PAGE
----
By Michael J. Strauss - Global Minds | October 17, 2012 - 15:00 GMT
When people in Scotland or Flanders or Catalonia talk of independence, they have an invisible but powerful ally: globalization.
Nations no longer need as much territory to be viable as they did in the period of the great colonial empires, or even 25 years ago. The dismantling of international trade and financial restrictions plus technological advances that facilitate cross-border business make it unnecessary for a country to sustain itself only, or even primarily, with the fruit of its own soil.
These days, whatever a country can’t do or make at home, it can get from abroad. If it’s a fragile state that doesn’t have the financial means, it can stay afloat through official and other aid structures that have become global institutions in their own right.
Naturally, a nation benefits by having assets like natural resources and plenty of land for agriculture on its own territory. But today there are numerous alternatives. A country with little farmland can import crops, or import the food it’s made into, or buy or lease the foreign land where the crops are grown. All of these practices are already
widespread, along with other more specialized ones — using commodity futures, for instance. The same holds true for oil, financial services and anything else a nation might use to sustain itself.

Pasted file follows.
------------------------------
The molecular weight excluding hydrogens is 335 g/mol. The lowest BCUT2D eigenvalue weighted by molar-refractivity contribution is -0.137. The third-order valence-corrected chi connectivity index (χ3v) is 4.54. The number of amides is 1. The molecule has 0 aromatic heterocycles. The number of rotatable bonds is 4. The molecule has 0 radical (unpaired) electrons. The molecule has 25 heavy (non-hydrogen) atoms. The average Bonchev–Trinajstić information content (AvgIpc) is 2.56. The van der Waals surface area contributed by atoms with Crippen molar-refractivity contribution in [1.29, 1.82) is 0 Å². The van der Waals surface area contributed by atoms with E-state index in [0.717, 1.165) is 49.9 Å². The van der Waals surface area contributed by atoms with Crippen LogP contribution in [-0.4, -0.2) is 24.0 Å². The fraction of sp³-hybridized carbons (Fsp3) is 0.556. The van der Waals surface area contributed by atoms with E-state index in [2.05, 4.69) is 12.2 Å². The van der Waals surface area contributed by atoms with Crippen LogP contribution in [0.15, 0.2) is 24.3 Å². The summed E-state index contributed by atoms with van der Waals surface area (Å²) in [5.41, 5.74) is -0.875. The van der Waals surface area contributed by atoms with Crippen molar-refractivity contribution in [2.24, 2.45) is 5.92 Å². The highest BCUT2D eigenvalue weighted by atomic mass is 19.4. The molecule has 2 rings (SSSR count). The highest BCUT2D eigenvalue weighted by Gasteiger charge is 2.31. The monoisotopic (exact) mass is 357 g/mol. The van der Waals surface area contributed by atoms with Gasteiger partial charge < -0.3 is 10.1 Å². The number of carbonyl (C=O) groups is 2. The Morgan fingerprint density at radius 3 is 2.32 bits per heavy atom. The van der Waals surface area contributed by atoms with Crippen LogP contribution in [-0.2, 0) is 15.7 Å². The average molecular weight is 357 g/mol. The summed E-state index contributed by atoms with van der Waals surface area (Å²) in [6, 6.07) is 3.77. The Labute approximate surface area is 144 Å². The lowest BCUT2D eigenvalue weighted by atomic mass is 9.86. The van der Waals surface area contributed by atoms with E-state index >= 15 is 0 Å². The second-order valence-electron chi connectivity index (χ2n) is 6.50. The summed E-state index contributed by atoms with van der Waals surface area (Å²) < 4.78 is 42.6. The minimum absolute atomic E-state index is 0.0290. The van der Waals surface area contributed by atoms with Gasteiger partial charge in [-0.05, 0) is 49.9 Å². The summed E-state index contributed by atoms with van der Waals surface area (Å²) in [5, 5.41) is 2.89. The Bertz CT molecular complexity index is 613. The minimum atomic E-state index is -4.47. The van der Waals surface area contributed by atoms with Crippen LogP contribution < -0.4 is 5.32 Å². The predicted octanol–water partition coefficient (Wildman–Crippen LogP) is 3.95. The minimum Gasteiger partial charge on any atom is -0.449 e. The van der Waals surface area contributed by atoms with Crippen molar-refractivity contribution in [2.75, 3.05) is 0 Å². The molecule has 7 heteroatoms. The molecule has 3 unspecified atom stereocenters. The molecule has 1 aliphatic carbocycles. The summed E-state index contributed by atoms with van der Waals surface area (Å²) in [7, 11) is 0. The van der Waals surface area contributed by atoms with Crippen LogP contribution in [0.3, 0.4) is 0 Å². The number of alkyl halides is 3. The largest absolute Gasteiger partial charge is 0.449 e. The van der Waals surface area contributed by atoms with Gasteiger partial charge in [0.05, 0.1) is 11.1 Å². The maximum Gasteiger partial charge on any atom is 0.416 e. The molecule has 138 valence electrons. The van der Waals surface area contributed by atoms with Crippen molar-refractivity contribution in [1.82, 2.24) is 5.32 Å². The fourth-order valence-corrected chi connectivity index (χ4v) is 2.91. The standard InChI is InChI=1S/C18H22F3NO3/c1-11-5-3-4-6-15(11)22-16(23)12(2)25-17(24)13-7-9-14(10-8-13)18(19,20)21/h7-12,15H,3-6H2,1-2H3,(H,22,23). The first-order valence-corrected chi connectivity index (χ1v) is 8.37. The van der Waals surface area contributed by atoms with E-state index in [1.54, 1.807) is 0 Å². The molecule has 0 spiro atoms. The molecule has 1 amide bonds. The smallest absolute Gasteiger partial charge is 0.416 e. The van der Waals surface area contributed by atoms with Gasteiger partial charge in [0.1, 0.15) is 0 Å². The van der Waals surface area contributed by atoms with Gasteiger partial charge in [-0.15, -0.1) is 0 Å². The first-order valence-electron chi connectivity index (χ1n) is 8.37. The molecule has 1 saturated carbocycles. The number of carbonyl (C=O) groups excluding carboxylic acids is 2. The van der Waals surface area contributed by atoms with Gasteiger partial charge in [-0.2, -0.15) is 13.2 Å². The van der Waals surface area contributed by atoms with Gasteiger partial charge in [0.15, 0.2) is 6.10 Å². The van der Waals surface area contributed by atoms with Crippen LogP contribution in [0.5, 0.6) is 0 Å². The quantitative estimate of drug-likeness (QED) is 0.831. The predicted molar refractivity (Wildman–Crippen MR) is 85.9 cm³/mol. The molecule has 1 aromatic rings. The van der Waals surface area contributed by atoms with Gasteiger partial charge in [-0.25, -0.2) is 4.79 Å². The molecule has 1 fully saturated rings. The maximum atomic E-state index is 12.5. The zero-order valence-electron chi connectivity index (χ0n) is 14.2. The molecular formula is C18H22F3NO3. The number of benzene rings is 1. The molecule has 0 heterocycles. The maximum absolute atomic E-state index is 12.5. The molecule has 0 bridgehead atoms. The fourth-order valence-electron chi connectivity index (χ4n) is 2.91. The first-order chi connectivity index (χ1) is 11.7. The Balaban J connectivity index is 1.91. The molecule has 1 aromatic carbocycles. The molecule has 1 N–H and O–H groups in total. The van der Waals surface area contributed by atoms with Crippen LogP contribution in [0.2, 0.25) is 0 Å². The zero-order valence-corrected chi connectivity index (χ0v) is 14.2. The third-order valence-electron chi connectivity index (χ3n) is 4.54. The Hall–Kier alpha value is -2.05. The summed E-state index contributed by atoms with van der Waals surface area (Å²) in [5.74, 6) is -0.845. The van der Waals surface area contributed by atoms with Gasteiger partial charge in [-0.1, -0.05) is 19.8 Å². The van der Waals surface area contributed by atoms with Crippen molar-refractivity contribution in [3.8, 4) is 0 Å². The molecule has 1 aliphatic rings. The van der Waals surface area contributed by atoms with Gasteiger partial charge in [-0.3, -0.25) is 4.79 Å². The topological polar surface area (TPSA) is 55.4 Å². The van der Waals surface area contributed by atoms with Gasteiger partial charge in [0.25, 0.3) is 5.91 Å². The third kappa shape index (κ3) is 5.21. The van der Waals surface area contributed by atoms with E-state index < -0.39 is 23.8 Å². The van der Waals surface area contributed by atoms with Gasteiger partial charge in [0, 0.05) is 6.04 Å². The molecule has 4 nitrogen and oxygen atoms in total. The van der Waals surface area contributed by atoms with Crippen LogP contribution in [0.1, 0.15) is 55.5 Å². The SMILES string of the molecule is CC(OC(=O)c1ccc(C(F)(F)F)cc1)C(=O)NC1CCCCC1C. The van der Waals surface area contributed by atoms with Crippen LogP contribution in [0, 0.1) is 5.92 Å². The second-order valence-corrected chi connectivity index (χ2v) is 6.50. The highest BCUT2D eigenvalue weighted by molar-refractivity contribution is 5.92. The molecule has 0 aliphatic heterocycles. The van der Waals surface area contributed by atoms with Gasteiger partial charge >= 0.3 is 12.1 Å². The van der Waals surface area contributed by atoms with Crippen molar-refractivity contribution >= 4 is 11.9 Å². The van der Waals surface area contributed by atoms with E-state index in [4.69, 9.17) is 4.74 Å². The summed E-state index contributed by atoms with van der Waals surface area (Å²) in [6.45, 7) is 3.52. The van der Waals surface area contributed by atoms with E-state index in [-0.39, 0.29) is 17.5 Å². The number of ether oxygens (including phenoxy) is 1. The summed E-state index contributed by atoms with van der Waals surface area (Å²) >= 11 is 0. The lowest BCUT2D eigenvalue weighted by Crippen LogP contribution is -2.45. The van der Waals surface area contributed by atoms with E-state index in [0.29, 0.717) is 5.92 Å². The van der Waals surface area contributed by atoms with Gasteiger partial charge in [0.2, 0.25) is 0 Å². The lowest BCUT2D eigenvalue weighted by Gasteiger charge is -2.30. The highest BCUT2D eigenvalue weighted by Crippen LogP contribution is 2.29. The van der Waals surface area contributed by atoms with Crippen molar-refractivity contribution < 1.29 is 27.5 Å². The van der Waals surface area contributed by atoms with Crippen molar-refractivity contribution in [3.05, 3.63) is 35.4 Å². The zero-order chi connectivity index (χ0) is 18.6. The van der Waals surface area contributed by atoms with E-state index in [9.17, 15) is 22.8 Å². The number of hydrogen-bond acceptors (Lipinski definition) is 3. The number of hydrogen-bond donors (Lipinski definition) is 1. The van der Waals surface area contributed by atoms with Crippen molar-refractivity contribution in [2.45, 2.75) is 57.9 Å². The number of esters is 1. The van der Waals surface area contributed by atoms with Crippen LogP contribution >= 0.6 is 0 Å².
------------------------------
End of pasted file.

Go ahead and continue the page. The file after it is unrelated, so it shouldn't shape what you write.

In exchange, a country that relies on the global market for its needs can offer various means to obtain them — money, skills, specialized knowledge, a beneficial geographical situation, rights to exploit local activities — practically anything that has value abroad. Recognizing and developing a country’s assets and using them for domestic gain is simply good governance.
Indeed, how a country is governed has arguably become more important for its long-term sustainability than having sovereignty over a large territory or even military strength beyond defensive needs. The Soviet Union more or less proved this by disappearing.
Diplomacy has been a catalyst for the diminishing importance of a state’s territorial size. The system that allows countries to be small yet viable is the product of the intertwined relations that exist through bilateral and multilateral agreements that cover everything from trade to defense.
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